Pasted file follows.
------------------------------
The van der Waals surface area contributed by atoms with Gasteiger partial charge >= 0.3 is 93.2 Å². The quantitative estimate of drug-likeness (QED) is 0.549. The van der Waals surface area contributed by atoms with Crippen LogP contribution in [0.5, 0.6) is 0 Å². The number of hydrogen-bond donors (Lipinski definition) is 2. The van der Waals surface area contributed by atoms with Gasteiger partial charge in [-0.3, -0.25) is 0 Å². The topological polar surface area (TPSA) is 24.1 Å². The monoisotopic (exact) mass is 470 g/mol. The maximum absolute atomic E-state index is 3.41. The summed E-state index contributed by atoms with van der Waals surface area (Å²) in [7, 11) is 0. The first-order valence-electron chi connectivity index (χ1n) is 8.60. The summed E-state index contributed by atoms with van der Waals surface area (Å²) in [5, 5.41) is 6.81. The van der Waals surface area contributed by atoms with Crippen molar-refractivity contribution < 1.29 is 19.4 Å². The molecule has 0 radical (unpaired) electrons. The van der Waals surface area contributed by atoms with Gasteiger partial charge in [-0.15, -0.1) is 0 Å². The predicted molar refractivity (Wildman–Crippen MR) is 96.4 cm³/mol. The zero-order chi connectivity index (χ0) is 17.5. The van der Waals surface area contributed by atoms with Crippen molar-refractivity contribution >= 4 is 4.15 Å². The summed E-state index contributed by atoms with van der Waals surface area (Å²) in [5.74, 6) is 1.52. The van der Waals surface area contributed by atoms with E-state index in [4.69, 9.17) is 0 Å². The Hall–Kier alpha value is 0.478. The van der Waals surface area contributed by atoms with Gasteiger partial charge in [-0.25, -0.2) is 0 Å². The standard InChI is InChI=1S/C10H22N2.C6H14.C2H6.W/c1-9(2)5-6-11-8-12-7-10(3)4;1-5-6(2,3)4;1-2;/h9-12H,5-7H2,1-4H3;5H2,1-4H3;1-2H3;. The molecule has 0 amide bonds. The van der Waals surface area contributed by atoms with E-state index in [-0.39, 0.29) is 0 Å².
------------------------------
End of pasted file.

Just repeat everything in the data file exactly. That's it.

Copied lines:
The van der Waals surface area contributed by atoms with Gasteiger partial charge >= 0.3 is 93.2 Å². The quantitative estimate of drug-likeness (QED) is 0.549. The van der Waals surface area contributed by atoms with Crippen LogP contribution in [0.5, 0.6) is 0 Å². The number of hydrogen-bond donors (Lipinski definition) is 2. The van der Waals surface area contributed by atoms with Gasteiger partial charge in [-0.3, -0.25) is 0 Å². The topological polar surface area (TPSA) is 24.1 Å². The monoisotopic (exact) mass is 470 g/mol. The maximum absolute atomic E-state index is 3.41. The summed E-state index contributed by atoms with van der Waals surface area (Å²) in [7, 11) is 0. The first-order valence-electron chi connectivity index (χ1n) is 8.60. The summed E-state index contributed by atoms with van der Waals surface area (Å²) in [5, 5.41) is 6.81. The van der Waals surface area contributed by atoms with Crippen molar-refractivity contribution < 1.29 is 19.4 Å². The molecule has 0 radical (unpaired) electrons. The van der Waals surface area contributed by atoms with Gasteiger partial charge in [-0.15, -0.1) is 0 Å². The predicted molar refractivity (Wildman–Crippen MR) is 96.4 cm³/mol. The zero-order chi connectivity index (χ0) is 17.5. The van der Waals surface area contributed by atoms with Crippen molar-refractivity contribution >= 4 is 4.15 Å². The summed E-state index contributed by atoms with van der Waals surface area (Å²) in [5.74, 6) is 1.52. The van der Waals surface area contributed by atoms with E-state index in [4.69, 9.17) is 0 Å². The Hall–Kier alpha value is 0.478. The van der Waals surface area contributed by atoms with Gasteiger partial charge in [-0.25, -0.2) is 0 Å². The standard InChI is InChI=1S/C10H22N2.C6H14.C2H6.W/c1-9(2)5-6-11-8-12-7-10(3)4;1-5-6(2,3)4;1-2;/h9-12H,5-7H2,1-4H3;5H2,1-4H3;1-2H3;. The molecule has 0 amide bonds. The van der Waals surface area contributed by atoms with E-state index in [-0.39, 0.29) is 0 Å².